My 2015 Top Five Art Books

I read thirty-plus art books in 2015, as I continued my search for information about oil painting, creative clothes, and the history and future of art. Of all those book reviews captured on Goodreads, my best finds are these five books. You can see the full list of books read HERE

Bright Earth: Art and the Invention of Color-by Philip Ball. Published by University of Chicago Press, c2003. 

Wow, this is the book I have needed for years. Ball reminds me of John McPhee; when they take on a subject it is an all-inclusive ride. Ball is a chemist and an excellent writer with a wonderful understanding of art. He takes apart color history going back to the Greeks and Egyptians and provides information on so many artists, painting and dying techniques up to the present. He includes a whole chapter on Blue, another on purple. He describes how colors were used in the renaissance, how alchemists created colors, and continues on through the 19th century to the present. Even though Ball is British, he answered all color questions for me --did the greeks have a bad sense of color, where did quinicridome come from, why was Matisse a fauvist, how does Munsell compare to Itten, are all paints today truly synthetic, how is enamel made, when did they stop grinding lapis lazuli for blue, what is a water-based oil, how did the color field movement develop...all questions except, how did the Pantone color system start? I still don't know, but he does describe the "Colour Index International" of 9000 pages listing all the colors manufactured today. There is a wonderful bibliography of 125 books on color, a useful index and notes. And what is happening to color and painting right now? Everyone is looking for the newest technology to try out, as they always have, says Ball, with many examples including Turrell's use of light. Ball ends with a quote from Van Gogh, "The painter of the future is a colorist such as has never been seen before." This is a faith-restoring book. 

Oil Painting Techniques and Materials, by Harold Speed. Republished by Dover, c1987.

Speed wrote this book in 1924, and if you can gloss over Chapter two where he rails against the current impressionists, you can move on to very useful chapters on how to train yourself as an oil painter. He tells you how to approach painting, how to concentrate, how to create a portrait, and how to view the masters (Velazquez, Vermeer, Rembrandt). He spends a whole chapter on tone values, and two chapters on color, plus a couple chapters on how to construct and compose a painting, and how to think about inspiration for a painting. This is a small, very useful book. A classic.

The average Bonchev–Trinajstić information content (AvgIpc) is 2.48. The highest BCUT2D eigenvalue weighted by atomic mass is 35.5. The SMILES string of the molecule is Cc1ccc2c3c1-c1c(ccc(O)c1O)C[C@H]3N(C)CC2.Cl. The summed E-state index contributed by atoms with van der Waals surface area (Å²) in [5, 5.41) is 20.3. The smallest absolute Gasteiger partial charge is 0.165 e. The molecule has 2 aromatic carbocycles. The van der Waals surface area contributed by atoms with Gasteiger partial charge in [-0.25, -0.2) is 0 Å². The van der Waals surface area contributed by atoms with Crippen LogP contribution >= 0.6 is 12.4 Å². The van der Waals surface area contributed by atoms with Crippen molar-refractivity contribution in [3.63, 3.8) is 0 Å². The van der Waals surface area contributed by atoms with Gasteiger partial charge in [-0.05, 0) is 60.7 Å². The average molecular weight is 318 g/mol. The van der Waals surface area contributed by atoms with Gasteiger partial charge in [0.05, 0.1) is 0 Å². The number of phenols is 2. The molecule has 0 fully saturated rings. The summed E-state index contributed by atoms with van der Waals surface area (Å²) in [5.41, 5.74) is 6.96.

The Art of Impressionism: Painting Technique and the Making of Modernity by Anthea Callen.Published by Yale University Press, c2000.

Another amazing book on painting technique! Callen explains how Impressionists broke away from the Academy with new, brighter paints (as they were invented), new methods of capturing light by getting out of stuffy brown/green studios, the addition of white to their lighter palette, the rejection of light from one 45 degree source (creating flatter views in landscapes), the rejection of certain "grounds" varnishes, and frames, and the invention of tubes and bladders of paint for portability. I am simplifying. This is a very complete book that must have taken 5-10 years of research and tracking to represent so many artists and their work. It puts context to techniques that we still use and learn today, not knowing their origin or benefit. Callen is a retired art professor from Australia. 

Classical Painting Atelier: A Contemporary Guide to Traditional Studio Practice by Juliette Aristides. Published by Watson-Guptill. c2008.

Painting over the centuries has evolved from a craft using ground minerals with copying tools-- to a secretive art of methods on canvas -- through to today where there are many splinters and schools of thought using a wealth of digital and manual tools. There were very few good books describing painting methods until today's "Atelier" movement. Ateliers provide 1-on-1 teaching much like that provided in historic guilds—the MOOCs of the art scene. Aristides describes how to paint with oil traditionally, in detail. It may be overly wordy, in this age of videos. I could only judge this when I read the color chapter (chapter 4), where every nuance was described -- things some people learn just by smushing paint and holding it up to the subject. This is so different from the last generation of painting where the method of painting was less verbal, and advancement was tied to universities. After I understood this book's approach I loved the historic examples used to explain hue, value, and pre-painting sketching. Aristides is very good when comparing the contemporary "alla prima" approach to painting with the more historic Flemish and Venetian methods. Aristides is a painting instructor based in Seattle.

Women in Clothes-by Sheila Heti, Heidi Julavits, Leanne Shapton, Donora Hillard-Hare. Published by Blue Rider Press. c2014.

50 questions about your clothes surveying 690 women around the world. There is no telling whether Heti used the survey data or not. Strange and comforting reading at the same time.  We can remember what we wore in kindergarten and the high school swim suit that fit oddly. Clothes have meaning to everyone. We choose them. Clothes are required. This book is dense and long, with very interesting art photos throughout.